2. Police investigators say they believe the man has a history of mental of illness. Photo from video/10News WTSP
    Firefighters initially tried to climb after him, but the man just climbed higher.
  3. The Tampa City Council was told Thursday that it had little power to prevent a medical marijuana cultivation,  processing and dispensary approved for East Tampa. ANDREW SELSKY  |  AP
    Trulieve plans to open a facility near a recovery center. State preemption prevents the city from taking action.
  4. Statements made online that threaten physical harm, whether seriously intended or not, can have devastating consequences. The “It’s No Joke” awareness campaign seeks to educate youth and parents that even threats made online. Florida Department of Juvenile Justice/Facebook
    The arrests came after other students told deputies they’d been told they were on a “safe” list.
  5. In this Wednesday morning Sept. 18, 2019 photo, Detention Cpl. Shaguanta Scott, left and Detention Deputy Darryl Keaton, right, escort Michael W. Jones Jr. back to the Marion County Sheriff's Office in Ocala, Fla. Jones, suspected of killing his wife and four children and driving their bodies into Georgia, was returned to Florida to face murder charges. (Doug Engle/Star-Banner via AP)
    Investigators found the decomposed bodies of the children in woods nearby.
  6. A team of a dozen victims' rights attorneys on Wednesday filed the third lawsuit in three months against the Church of Scientology and its leader David Miscavige. The complaint states a woman was repeatedly sexually abused as a child in Scientology's care and that church policy enabled the abuse. PIERRE-PHILIPPE MARCOU  |  AFP/Getty Images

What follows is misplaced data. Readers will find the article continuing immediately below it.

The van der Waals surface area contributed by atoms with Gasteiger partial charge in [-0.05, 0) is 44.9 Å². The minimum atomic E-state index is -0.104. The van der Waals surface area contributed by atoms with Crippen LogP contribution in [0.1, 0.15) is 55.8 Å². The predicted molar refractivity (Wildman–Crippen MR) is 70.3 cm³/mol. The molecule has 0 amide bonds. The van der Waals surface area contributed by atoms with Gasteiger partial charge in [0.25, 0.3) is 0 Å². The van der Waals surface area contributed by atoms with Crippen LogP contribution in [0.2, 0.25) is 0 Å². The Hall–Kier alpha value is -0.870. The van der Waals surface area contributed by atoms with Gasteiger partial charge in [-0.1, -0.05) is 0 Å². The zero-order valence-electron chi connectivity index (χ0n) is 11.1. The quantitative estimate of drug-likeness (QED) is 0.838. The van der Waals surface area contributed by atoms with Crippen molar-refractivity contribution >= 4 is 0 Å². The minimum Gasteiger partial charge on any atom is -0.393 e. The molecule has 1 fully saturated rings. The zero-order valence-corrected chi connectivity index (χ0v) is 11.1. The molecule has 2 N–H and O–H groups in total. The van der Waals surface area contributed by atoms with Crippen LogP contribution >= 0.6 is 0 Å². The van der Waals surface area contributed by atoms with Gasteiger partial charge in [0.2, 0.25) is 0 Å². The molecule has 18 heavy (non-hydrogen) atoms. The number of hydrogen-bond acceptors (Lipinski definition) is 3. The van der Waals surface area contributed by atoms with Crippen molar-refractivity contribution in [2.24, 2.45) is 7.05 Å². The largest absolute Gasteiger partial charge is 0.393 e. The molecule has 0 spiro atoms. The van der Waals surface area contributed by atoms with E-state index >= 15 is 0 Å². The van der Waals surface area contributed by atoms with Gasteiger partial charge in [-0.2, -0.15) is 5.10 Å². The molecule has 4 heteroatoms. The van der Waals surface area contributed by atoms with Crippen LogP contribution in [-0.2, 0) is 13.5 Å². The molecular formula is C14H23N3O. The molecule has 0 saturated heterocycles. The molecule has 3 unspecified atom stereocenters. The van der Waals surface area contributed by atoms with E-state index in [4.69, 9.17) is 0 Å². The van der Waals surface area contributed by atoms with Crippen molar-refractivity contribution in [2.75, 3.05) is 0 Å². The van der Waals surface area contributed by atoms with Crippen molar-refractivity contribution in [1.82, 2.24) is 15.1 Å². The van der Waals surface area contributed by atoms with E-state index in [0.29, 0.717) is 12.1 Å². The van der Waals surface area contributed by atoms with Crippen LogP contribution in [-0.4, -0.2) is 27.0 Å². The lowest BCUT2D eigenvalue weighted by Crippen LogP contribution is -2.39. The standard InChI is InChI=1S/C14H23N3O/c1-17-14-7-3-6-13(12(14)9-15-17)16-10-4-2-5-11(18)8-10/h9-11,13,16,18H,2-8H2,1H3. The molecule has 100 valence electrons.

The third lawsuit filed against Scientology and leader David Miscavige in three months accuses the church of sexual battery, racketeering and conspiracy
  7. President Donald Trump boards Air Force One at Marine Corps Air Station Miramar, Wednesday, Sept. 18, 2019, in San Diego, Calif. EVAN VUCCI  |  AP
    The lawsuit opens a new legal front in Trump’s long-running fight to prevent his tax returns from becoming public.
  8. Surveillance video shows suspects in an attempted robbery-turned murder at a Bradenton smoke shop. Manatee County Sheriff's Office
    One suspect is in custody and two others are wanted in connection with the Wednesday armed robbery turned murder.
  9. Jessica LaBouve, a penetration tester for cybersecurity company A-LIGN, poses for a portrait in the A-LIGN office on Thursday, Sept. 12, 2019 in Tampa. Companies hire A-LIGN to figure out where their digital security weak spots are, and LaBouve is one of the "benevolent hackers" that finds them. ALLIE GOULDING  |  Times
    Jessica LaBouve of A-Lign works with companies to make their applications and platforms more secure.
  10. Stephen A. Schwarzman, CEO of the Blackstone Group, speaks at the World Economic Forum in Davos, Switzerland, earlier this year. MARKUS SCHREIBER  |  AP
    The billionaire also talks trade with China in an interview with the Tampa Bay Times.
Advertisement
Advertisement
Advertisement